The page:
Gary's agitated this particular morning by a cut off of girl rapper Antoinette's new LP Who's the Boss?. Gary claims that Tam-Tam recorded a slow number called "I'm Cryin" a year ago. The song, which he cues up and plays as he talks, features Tam-Tam, sounding cynical and sexy well beyond her then 15 years, comforting a friend after a breakup; it's a street girl's slam of boys as a whole, a subgenre of rap familiar to fans of Salt-N-Pepa or Neneh Cherry. 'What you crying' for, Pebbles?' Tam-Tam asks her sobbing friend; 'He aint worth all that.' A chorus of girls then sings

I'm cryyyyyyyyyyyyyin
Over you ....

Soon after "I'm Cryin" was done, Tam-Tam herself broke with her partner, the last of several girls to rap with Tam-Tam under the name 'Pebbles.' 'She was making me sound bad,' Tam-Tam would explain this afternoon.

According to Gary, two rival producers liked "I'm Cryin" and offered to buy it. Tam-Tam refused, not because she didn't believe in selling out, rather because she didn't believe in selling out for the few hundred bucks the producers offered. "I'm Cryin" was personal, after all. Tam-Tam spent weeks working out her rhymes. 'That song was mine,' she says later. Gary Smith claims, with the pride of a Medici, that "I'm Cryin" was cowritten by one of the backup singers, herself inspired by having Gary break her heart. The song was his too.

A few months later, the rival producers dismantled their Boston operation and moved to New York City, selling some of their equipment to RJam but keeping hundreds of demo tapes they'd made or copied, including Tam-Tam's. The two were rumored to have a shadowy 'production deal' with a major label, or with a minor label that itself had a deal with a major label. Months passed before Next Plateau Records released Antoinette's Who's the Boss?, featuring a cut called "I'm Cryin," rapped by Antoinette and backed by voices sounding, gosh, an awful lot like Tam-Tam's, singing

I'm cryyyyyyyyyyyyyin
Over you....

The bad news came to Tam-Tam over the radio. 'The girls were hurt when they heard that song,' Gary recalls. 'They came to see me in the studio. They were crying.' Here Gary imitates women crying.

A lawsuit is contemplated, but who can wait for court-ordered justice? Tam-Tam's DJ and producers will today cut the rhythm tracks for a revenge single, aimed at the shameless, plagiarizing Antoinette, under the working title "Ho, You're Guilty."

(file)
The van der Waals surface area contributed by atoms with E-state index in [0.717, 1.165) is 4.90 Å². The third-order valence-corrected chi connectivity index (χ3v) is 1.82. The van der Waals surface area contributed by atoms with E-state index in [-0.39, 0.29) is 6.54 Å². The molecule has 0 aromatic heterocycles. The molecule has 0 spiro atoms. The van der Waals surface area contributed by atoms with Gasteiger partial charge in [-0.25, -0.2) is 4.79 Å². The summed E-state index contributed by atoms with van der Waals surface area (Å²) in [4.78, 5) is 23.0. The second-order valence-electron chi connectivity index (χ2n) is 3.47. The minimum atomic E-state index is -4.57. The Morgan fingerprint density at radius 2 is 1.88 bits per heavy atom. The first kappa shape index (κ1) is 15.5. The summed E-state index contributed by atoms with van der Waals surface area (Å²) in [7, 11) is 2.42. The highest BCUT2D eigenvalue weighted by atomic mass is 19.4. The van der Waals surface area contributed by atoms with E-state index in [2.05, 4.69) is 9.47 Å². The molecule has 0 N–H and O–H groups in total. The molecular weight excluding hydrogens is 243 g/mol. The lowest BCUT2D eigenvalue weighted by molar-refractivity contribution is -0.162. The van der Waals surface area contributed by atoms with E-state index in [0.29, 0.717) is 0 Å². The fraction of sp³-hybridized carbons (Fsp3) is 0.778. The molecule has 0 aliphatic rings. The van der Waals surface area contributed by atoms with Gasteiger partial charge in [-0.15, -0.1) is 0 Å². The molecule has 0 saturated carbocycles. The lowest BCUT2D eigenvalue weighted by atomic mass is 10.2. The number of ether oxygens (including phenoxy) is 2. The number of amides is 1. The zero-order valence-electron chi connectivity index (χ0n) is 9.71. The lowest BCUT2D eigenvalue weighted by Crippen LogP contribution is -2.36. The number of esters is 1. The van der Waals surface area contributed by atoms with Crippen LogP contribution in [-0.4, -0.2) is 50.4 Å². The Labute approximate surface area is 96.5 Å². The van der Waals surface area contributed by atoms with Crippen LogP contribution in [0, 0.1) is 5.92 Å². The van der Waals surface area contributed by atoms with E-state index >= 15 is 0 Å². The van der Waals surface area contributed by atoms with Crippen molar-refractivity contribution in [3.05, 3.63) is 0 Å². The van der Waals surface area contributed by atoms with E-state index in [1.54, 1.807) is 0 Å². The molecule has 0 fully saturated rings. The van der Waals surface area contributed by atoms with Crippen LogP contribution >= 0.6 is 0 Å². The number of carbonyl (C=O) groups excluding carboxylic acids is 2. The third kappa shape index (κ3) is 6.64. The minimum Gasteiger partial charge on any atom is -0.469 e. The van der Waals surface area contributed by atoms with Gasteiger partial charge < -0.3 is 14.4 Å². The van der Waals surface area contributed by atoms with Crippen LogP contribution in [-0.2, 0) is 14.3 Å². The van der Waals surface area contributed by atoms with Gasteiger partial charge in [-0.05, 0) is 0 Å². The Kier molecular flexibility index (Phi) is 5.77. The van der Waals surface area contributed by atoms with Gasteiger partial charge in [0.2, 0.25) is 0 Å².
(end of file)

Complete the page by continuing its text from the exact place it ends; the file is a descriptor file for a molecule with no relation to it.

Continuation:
Gary Smith crosses Geneva Avenue in North Dorchester at the wheel of the leased Chevy Blazer RJAM1, talking shop with Reese Thomas, Tam-Tam's DJ. Reese was once famous down here as DJ Scratch until a member of Long Island's rap outfit EPMD began using the name. Now Reese is DJ Reese. He, too, is linked to RJam's extended family: his first cousin is Nate Smith's best friend and silent partner, Bobby Brown.

Like the men who invented rap in the Bronx a decade ago, Reese broke in throwing parties for strangers who paid $5/head to bop to his mixology. He and a few buddies rhymed to Public Enemy instrumentals until Reese got bored and began mixing his own rhythm tracks on a battered six-track cassette recorder, using bits and chunks of store-bought music he admired. Soon Reese had a second side business customizing tracks for amateur rappers as he and his friends had once rapped to Def Jam / CBS's Public Enemy. Reese had crossed the rap-blurred line between performer and one-man record company.

Reese's ambition, he says minutes after meeting you, is to have something to do—either as DJ or producer—with the first Boston rap act signed by a 'major label.' Somebody points out that Dorchester's own Gang Starr have just released a well-received LP, No More Mr. Nice Guy.

'Yeah,' Reese says, 'but that's not on a major label. I'm talking about a major label. What label they on?'

'Wild Pitch,' Gary Smith says after thinking about it.

'That's not a major label,' Reese says. He has agreed to produce a rap record for Bobby Brown's sister in coming weeks, his best shot yet at fulfilling his major-label ambitions.

Reese loads a cassette of the rhythm tracks he's worked up for "Ho, You're Guilty" into RJAM1's deck. It's a dense, funky groove.

'Sounds nice,' Gary says. Then he frowns, hearing something. 'What's that?' he asks Reese.

'A little help,' Reese says. Meaning that Reese, incorrigible cultural guerilla, has heard a lick he liked in some other rap record and spliced it into what will be the backbone of Tam-Tam's attack on the plagiarizing Antoinette.


Excerpted from Signifying Rappers by Mark Costello, David Foster Wallace. Copyright © 2013 Mark Costello David Foster Wallace. Excerpted by permission of Little, Brown and Company.